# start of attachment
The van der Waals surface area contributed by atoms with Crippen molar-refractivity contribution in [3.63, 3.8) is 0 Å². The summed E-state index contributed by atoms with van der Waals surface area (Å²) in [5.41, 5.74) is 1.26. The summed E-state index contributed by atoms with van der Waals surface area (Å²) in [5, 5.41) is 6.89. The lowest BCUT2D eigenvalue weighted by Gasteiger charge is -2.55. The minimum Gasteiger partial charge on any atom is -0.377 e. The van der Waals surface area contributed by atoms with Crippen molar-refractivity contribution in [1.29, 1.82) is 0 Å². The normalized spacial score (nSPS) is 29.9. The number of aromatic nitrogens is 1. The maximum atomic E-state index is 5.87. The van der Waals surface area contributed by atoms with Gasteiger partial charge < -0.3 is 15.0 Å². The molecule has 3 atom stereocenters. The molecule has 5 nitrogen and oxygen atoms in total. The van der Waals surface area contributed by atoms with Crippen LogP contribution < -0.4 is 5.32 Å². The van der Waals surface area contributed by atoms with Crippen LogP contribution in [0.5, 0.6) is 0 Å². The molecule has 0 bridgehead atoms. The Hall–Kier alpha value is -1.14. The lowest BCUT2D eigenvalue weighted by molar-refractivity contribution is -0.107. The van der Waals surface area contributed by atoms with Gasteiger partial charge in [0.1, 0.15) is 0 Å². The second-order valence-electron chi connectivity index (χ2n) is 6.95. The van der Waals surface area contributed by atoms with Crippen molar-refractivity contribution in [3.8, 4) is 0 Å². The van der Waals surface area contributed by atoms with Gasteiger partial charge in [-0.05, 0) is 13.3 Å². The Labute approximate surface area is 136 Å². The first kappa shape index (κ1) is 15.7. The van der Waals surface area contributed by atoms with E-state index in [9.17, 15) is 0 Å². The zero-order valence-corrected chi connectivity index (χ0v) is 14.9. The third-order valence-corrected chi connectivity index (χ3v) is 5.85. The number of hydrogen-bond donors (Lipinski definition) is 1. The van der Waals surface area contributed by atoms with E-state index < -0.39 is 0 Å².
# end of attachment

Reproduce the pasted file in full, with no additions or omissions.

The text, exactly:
The van der Waals surface area contributed by atoms with Crippen molar-refractivity contribution in [3.63, 3.8) is 0 Å². The summed E-state index contributed by atoms with van der Waals surface area (Å²) in [5.41, 5.74) is 1.26. The summed E-state index contributed by atoms with van der Waals surface area (Å²) in [5, 5.41) is 6.89. The lowest BCUT2D eigenvalue weighted by Gasteiger charge is -2.55. The minimum Gasteiger partial charge on any atom is -0.377 e. The van der Waals surface area contributed by atoms with Crippen molar-refractivity contribution in [1.29, 1.82) is 0 Å². The normalized spacial score (nSPS) is 29.9. The number of aromatic nitrogens is 1. The maximum atomic E-state index is 5.87. The van der Waals surface area contributed by atoms with Gasteiger partial charge < -0.3 is 15.0 Å². The molecule has 3 atom stereocenters. The molecule has 5 nitrogen and oxygen atoms in total. The van der Waals surface area contributed by atoms with Crippen LogP contribution < -0.4 is 5.32 Å². The van der Waals surface area contributed by atoms with Crippen LogP contribution in [0.5, 0.6) is 0 Å². The molecule has 0 bridgehead atoms. The Hall–Kier alpha value is -1.14. The lowest BCUT2D eigenvalue weighted by molar-refractivity contribution is -0.107. The van der Waals surface area contributed by atoms with Gasteiger partial charge in [0.1, 0.15) is 0 Å². The second-order valence-electron chi connectivity index (χ2n) is 6.95. The van der Waals surface area contributed by atoms with Crippen molar-refractivity contribution in [3.8, 4) is 0 Å². The van der Waals surface area contributed by atoms with Gasteiger partial charge in [-0.05, 0) is 13.3 Å². The Labute approximate surface area is 136 Å². The first kappa shape index (κ1) is 15.7. The van der Waals surface area contributed by atoms with E-state index in [9.17, 15) is 0 Å². The zero-order valence-corrected chi connectivity index (χ0v) is 14.9. The third-order valence-corrected chi connectivity index (χ3v) is 5.85. The number of hydrogen-bond donors (Lipinski definition) is 1. The van der Waals surface area contributed by atoms with E-state index < -0.39 is 0 Å².